Daniel Pipes; What Label Should We Use to Refer to Radical Islamists?
Daniel Pipes, at his blog (12-26-04):
Coming to Terms: Militant Islam or Radical Islam? My title here plays off of Martin Kramer's spring 2003 article in the Middle East Quarterly,"Coming to Terms: Fundamentalists or Islamists?" In it, he reviews the"heated debate" of the past two decades on how to label in English the phenomenon variously known as Muslim fundamentalism, Islamic fundamentalism, political Islam, militant Islam, radical Islam, and Islamism. He concludes the survey by noting that"It is impossible to predict which terms will prevail in the West's own struggle to come to terms with change in contemporary Islam."
True enough, and I have my own colorful history of terms for this topic. In my first-ever article on it,"This World is Political!! The Islamic Revival of the Seventies," Orbis, 24 (1980-81): 9-41, I used neo-orthodox Islam. I then moved successively over to fundamentalist Islam and Islamism. Islamism remains my preferred term (because it is used by Islamists themselves; and because of its parallel with the other ideological"isms"), but it is heavy to say, so after 9/11, I adopted militant Islam and used it in the title of a book and in many articles and television appearances.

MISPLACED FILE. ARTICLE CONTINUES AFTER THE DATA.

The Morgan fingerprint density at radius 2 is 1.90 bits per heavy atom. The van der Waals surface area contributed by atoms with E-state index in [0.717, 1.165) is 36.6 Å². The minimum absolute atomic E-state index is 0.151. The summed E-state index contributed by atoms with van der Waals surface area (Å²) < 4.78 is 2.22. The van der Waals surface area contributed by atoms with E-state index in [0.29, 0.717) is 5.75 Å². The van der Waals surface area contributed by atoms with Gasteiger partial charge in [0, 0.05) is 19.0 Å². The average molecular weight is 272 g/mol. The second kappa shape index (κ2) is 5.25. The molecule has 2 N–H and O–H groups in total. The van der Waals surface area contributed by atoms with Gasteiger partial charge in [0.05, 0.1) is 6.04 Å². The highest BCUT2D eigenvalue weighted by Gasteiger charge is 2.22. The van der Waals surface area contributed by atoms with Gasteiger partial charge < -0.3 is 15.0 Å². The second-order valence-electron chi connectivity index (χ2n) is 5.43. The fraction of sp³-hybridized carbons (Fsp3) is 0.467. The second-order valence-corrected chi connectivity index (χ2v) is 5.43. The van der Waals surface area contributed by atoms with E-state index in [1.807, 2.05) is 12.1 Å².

Then, in the year and a half since Kramer wrote his article, militant has become the main euphemism for terrorist, to the point that now even militant Islam offends my ear. So, with some reluctance, I take up a new term, that being radical Islam. I hope this term lasts longer than the others - and longer than the phenomenon itself. (December 26, 2004)
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Edwin Moise - 1/6/2005
I prefer "Muslim Fundamentalism" or "Islamic Fundamentalism" because I believe these terms are less likely to inspire misunderstanding.
If we use "Islamist," there is the danger that people who don't know much about the subject (of whom there are quite a few) may guess that the term simply means people who believe in Islam. I suspect that this is why the people in question call themselves "Islamists." They think of themselves--and would like others to think of them--as the only real Muslims.
"Radical Islam" and "militant Islam" (which lead to "radical Muslim" and "militant Muslim" as labels for the individual member of the movement) are better, but still don't deal well with the problem that many relatively secular Muslims are quite radical or militant in their political actions. I feel a bit more comfortable saying "Some of the 'insurgents' in Iraq today are secular Muslims and some are Muslim fundamentalists" than saying "Some of the 'insurgents' in Iraq today are secular Muslims and some are radical Muslims."
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